Converting lignocellulose feedstock into potential replacements for petroleum-derived products
Lignocellulose , Biomasss conversion , HMF , Hydroxymethylfurfural , Lignin pyrolysis oil , Humins , Jet fuel , Renewable energy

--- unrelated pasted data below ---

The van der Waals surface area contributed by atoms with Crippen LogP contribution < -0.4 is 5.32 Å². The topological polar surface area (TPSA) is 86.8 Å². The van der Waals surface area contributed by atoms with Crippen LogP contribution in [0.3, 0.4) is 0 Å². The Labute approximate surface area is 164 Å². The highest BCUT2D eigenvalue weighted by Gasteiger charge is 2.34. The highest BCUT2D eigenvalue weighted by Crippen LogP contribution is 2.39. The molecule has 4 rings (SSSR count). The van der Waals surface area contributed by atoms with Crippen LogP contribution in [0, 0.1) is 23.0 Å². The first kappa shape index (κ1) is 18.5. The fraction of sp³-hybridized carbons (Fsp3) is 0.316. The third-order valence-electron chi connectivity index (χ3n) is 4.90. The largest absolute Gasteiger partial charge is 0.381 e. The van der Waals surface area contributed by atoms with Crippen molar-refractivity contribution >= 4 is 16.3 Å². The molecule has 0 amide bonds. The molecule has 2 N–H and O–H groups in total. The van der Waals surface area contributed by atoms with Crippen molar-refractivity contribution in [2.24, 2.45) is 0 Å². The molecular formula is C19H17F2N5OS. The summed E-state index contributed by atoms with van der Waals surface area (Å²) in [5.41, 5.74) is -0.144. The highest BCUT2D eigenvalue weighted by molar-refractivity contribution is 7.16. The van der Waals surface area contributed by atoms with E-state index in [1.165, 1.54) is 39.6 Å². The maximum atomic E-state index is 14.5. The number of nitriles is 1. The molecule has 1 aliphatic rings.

Biomass can be used as a renewable energy source to reduce the over-reliance on fossil fuels. Lignocellulose, which is non-edible and the most abundant biomass in the world, comprises two carbohydrate polymers (cellulose and hemicellulose) and one aromatic polymer (lignin). This thesis examines work done to convert lignocellulose biomass to liquid fuels and solvents that are currently derived from fossil fuels. The work is mainly divided into two sections. In the first section, the attempts to make transportation fuel range alkanes (C8-C22) using hydroxymethylfurfural (HMF) oligomers are described. The second section of the thesis explains the attempts to synthesize cyclohexyl methyl ether mixture from lignin to replace fossil fuel derived solvents. Under acidic conditions, HMF, a compound obtained by processing carbohydrate polymers, polymerizes to form an insoluble polymer called humin. In this work, oligomerization of HMF has been used as an opportunity to increase the carbon chain length of HMF. Simultaneous oligomerization and hydrodeoxygenation of HMF were shown to make long-chain alkanes (>C9). Completion of hydrodeoxygenation was confirmed by 1H NMR spectroscopy. According to mass spectroscopy, long chain alkanes up to about 600 m/z were present. Alkanes from C9-C18 were analyzed by GC-MS. Different straight, branched, and cyclic alkanes with C10-C12 were observed. From these n-dodecane had the highest concentration. Most of the major peaks were consistent with the alkanes obtained through dimers from oligomerization and self-condensation reactions of HMF. A mixture of cyclohexyl methyl ethers was prepared from Kraft lignin pyrolysis oil for use as a biomass-derived aliphatic solvent. Using Kamlet–Taft solvatochromic parameters, it was determined that the solvent mixture is somewhat more basic and polar than cyclopentyl methyl ether. Neither the biomass- derived solvent nor pure cyclohexyl methyl ether formed any detectable peroxides in 12 weeks of exposure to air, even though THF forms peroxides rapidly under such conditions. This mixture can be used as a biomass-derived aliphatic ether solvent and as a potential replacement for THF, dioxane, ethyl acetate, acetone and 2-butanone.